NORMAN — Thanks to surprisingly robust sales tax collections, Cleveland County commissioners have been able to pay an extra $7 million toward the bill to construct the new jail in north Norman.
Commissioner Rod Cleveland said that making a special payment in early March means the jail could be paid for several years earlier than projected.
“We’ve got seven years of principal payments that we’ve already done,” Cleveland said. “We have been able to reduce the principal for the original $52 million bond issue to $42 million.”
In early February, prisoners housed in the old jail in downtown Norman were moved to the new jail. Its official name is the F. DeWayne Beggs Detention Center, in honor of the late Sheriff Beggs, who repeatedly pressed for a new jail when he was sheriff.
Over the past three years, the county paid about $3 million in regular payments, reducing the overall indebtedness by about $10 million.
In 2008, county voters approved a temporary one-fourth cent sales tax to be collected over the next 20 years to pay for the jail. The bond issue also stipulates that dollars be set aside for maintenance and operation of the jail.
Assistant district attorney Dave Batton said that if sales tax collections continue to produce at the current rate, the jail could be paid for in 12 to 15 years — rather than in 20 years.
County officials had estimated that the one-fourth cent sales tax would result in about $500,000 per month. But the revenue generated has been closer to $600,000 monthly. In March, the revenue was about $640,000.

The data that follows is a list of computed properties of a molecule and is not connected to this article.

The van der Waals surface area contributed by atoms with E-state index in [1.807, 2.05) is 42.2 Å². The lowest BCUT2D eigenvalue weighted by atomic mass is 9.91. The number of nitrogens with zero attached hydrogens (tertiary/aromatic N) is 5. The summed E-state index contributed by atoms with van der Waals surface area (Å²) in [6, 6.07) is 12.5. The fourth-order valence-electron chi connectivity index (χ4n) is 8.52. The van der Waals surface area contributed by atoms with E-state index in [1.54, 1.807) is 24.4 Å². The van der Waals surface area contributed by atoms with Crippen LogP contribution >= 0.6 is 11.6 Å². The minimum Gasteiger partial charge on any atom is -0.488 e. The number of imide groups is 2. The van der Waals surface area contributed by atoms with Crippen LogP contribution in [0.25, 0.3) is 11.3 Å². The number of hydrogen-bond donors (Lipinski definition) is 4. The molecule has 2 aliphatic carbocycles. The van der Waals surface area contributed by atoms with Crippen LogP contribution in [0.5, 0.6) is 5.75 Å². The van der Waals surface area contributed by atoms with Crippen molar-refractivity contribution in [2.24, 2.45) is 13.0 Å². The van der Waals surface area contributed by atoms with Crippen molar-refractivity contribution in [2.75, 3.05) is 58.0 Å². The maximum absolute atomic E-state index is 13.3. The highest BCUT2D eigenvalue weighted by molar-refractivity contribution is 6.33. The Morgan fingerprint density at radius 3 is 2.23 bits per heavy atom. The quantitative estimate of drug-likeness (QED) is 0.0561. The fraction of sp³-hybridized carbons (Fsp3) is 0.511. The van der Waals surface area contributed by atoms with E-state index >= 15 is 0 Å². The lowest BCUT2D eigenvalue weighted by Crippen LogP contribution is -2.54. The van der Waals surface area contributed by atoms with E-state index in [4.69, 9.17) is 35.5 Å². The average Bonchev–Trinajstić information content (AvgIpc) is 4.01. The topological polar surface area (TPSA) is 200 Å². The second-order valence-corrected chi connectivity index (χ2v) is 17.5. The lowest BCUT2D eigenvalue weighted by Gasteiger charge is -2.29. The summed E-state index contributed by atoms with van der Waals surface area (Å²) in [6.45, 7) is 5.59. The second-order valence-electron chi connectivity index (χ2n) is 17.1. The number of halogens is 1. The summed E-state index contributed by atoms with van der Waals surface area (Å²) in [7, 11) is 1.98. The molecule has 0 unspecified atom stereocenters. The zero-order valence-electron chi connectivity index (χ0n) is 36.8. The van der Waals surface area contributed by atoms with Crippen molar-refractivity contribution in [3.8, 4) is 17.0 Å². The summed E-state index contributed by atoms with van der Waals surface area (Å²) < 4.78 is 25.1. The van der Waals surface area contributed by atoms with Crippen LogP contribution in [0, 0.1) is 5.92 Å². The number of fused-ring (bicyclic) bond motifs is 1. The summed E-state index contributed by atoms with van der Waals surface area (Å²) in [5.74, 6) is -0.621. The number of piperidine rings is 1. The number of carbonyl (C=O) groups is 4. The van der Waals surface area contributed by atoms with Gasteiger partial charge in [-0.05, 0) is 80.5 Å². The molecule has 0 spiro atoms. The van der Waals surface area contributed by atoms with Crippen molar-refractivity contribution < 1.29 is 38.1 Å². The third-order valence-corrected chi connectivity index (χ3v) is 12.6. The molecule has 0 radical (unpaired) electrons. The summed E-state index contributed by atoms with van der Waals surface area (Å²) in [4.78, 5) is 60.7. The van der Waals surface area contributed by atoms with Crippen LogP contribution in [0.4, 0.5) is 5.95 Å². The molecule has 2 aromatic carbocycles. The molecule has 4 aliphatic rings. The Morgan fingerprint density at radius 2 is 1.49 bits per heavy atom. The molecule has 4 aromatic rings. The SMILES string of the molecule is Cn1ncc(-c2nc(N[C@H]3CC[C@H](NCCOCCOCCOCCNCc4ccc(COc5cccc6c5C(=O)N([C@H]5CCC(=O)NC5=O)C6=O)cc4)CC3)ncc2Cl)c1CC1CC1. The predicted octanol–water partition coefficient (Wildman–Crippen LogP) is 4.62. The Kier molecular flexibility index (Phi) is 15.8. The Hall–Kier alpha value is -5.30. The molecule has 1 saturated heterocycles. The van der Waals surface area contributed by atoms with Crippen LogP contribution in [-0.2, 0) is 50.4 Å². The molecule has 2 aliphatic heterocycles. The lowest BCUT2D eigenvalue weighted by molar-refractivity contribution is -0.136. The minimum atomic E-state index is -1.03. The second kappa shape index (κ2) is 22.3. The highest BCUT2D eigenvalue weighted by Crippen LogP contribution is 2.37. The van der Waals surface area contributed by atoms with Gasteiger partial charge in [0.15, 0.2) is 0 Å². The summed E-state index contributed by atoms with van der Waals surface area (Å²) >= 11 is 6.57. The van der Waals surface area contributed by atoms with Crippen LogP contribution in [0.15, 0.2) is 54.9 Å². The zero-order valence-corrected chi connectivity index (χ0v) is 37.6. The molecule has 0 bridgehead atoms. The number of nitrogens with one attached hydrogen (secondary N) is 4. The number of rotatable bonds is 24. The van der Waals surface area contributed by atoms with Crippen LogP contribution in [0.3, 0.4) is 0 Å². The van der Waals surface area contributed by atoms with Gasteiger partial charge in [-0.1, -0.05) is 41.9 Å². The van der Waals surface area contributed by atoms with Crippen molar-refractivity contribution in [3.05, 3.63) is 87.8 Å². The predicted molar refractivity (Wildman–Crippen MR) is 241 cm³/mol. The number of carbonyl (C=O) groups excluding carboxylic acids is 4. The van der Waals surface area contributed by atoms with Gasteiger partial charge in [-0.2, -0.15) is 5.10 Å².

Other governmental entities also have been receiving hefty increases in sales taxes for several months.
Norman’s sales tax collections are running more than 4 percent above revenues collected for the same period a year ago.
The communities of Moore, Noble and Lexington also are showing gains in sales tax revenue.
New businesses such as the Moore Warren Theater are increasing sales proceeds throughout the county, Cleveland noted.
Although voters approved a $52 million bond issue for a new jail complex, the winning construction project was bid at about $24 million. County leaders are looking at ways the additional sales tax money could be used.
Some have proposed tearing down the old jail next to the courthouse.
District judges have cited the need for a temporary holding cell to house prisoners transported from the new jail, which is 20 miles away from the downtown courthouse. Prisoners are required to be present at certain court hearings at the courthouse.